Record exports help economy to grow in third quarter
THE ECONOMY grew in the third quarter of 2010, according to the Central Statistics Office. The two main measures of economic growth – gross domestic product (GDP) and gross national product (GNP) – both expanded. This is the first time since 2007 that both measures increased simultaneously.
The growth was accounted for by further record levels of exports. The domestic economy, which includes spending by households and Government, continued to contract.
The GNP measure, which excludes repatriated multinational profits and the servicing of foreign debt, grew by 1.1 per cent quarter on quarter. This was the biggest rise since early 2007.
GDP rose by a more modest 0.5 per cent compared to the previous quarter. This rate of GDP growth was ahead of the average for the euro zone, which stood at 0.4 per cent in the same period.
Although the rate of GDP growth was above the consensus expectation of forecasters, it raises questions about the Government’s full-year growth target. Owing to weaknesses earlier in the year, a sharp acceleration in growth would be needed in the final quarter of 2010 if the Government target of 0.3 per cent GDP growth is to be achieved.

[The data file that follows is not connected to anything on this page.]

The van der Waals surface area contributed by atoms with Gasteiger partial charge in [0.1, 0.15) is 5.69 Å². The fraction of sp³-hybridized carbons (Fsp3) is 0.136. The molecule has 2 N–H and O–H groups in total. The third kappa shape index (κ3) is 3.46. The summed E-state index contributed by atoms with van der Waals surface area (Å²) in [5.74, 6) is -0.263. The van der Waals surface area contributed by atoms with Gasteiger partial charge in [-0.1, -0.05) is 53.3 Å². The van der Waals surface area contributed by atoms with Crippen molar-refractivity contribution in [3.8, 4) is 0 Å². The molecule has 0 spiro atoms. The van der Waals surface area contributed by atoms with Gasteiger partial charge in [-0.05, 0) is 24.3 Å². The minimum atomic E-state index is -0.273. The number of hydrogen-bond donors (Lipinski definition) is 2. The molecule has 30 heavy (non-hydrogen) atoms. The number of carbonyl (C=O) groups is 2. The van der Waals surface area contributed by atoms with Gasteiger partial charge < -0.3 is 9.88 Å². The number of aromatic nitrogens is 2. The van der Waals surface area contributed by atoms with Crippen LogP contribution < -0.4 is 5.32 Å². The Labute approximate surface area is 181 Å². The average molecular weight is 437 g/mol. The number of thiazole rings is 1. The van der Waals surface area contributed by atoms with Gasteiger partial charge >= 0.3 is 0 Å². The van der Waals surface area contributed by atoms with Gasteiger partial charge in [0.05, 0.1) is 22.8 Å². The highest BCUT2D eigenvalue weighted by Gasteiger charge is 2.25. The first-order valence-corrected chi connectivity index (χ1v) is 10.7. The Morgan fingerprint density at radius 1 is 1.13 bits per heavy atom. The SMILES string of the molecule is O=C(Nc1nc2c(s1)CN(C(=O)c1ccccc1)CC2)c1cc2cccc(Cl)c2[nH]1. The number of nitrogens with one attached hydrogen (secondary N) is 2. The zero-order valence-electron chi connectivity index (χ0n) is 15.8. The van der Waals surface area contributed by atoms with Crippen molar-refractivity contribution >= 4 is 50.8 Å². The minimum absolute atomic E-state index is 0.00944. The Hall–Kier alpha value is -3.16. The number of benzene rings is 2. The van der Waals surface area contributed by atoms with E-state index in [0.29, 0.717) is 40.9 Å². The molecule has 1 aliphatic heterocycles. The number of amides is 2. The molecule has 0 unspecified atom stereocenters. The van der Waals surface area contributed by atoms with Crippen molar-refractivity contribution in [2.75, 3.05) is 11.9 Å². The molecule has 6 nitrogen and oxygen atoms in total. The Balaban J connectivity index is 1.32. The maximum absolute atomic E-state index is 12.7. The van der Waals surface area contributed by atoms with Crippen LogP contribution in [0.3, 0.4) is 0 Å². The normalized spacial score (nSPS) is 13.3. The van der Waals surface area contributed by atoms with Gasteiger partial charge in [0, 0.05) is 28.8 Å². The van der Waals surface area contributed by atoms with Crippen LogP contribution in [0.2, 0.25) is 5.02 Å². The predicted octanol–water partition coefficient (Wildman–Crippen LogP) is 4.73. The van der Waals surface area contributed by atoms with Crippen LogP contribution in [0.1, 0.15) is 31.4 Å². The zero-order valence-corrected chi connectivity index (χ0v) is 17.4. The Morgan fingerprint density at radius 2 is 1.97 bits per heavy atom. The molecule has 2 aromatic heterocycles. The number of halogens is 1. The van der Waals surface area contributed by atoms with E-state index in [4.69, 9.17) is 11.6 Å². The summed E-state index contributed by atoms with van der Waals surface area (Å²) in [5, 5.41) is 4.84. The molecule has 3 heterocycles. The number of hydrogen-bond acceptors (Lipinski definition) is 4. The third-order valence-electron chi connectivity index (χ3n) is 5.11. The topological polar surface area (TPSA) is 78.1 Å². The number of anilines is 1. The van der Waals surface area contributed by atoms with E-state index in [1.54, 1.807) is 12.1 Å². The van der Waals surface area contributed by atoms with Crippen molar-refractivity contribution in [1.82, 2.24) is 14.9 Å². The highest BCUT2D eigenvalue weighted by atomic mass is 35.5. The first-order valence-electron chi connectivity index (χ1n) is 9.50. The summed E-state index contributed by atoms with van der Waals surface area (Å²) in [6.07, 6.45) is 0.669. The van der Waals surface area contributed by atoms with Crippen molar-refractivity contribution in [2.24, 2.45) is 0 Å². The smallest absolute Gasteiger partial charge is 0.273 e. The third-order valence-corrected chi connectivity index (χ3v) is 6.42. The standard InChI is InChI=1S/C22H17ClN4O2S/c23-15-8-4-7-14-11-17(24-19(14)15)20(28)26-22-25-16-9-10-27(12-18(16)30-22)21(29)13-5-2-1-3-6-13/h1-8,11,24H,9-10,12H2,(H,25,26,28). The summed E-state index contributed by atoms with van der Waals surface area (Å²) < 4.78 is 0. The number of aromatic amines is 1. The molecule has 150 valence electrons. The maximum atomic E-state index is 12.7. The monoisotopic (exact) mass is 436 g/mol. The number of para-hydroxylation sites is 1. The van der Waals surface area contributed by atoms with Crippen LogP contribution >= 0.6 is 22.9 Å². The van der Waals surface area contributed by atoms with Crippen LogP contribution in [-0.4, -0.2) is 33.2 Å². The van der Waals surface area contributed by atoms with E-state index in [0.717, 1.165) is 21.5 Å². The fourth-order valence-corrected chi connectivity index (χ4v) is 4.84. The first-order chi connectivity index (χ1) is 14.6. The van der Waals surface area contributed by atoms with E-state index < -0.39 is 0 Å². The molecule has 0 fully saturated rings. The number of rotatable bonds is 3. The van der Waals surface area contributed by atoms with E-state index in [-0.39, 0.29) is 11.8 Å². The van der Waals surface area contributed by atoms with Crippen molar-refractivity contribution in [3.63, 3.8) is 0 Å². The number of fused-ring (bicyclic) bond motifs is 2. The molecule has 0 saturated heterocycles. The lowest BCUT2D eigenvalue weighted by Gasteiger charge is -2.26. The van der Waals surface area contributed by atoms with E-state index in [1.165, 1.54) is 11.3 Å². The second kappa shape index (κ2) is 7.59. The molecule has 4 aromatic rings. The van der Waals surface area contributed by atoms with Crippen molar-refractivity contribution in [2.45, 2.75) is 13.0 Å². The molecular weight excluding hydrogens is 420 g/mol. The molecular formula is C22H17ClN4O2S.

Household consumer spending, which accounts for slightly more than half of total GDP, was down by 0.5 per cent quarter on quarter. This reflects a fall in the numbers at work as well as shrinking earnings.
The volume of goods and services exports reached an all-time high in the third quarter, growing by 3.6 per cent on the previous quarter. This was the second consecutive record-breaking quarter.
When considered by economic sector, industry (excluding construction) was the main driver of growth, expanding by 2.8 per cent on three months earlier.
All other sectors bar agriculture continued to shrink, with the largest decline – of 8.2 per cent – registered in building and construction.
A separate set of statistics, also published yesterday by the CSO, suggest that competitiveness is being restored and that imbalances in the Irish economy are unwinding.
The first significant payments surplus since 2003 between Ireland and the rest of the world was recorded in the third quarter of 2010, according to the Balance of International Payments publication.
This was accounted for by stronger services exports and higher returns on foreign investments of Irish residents. A fall in imports of goods and services also contributed.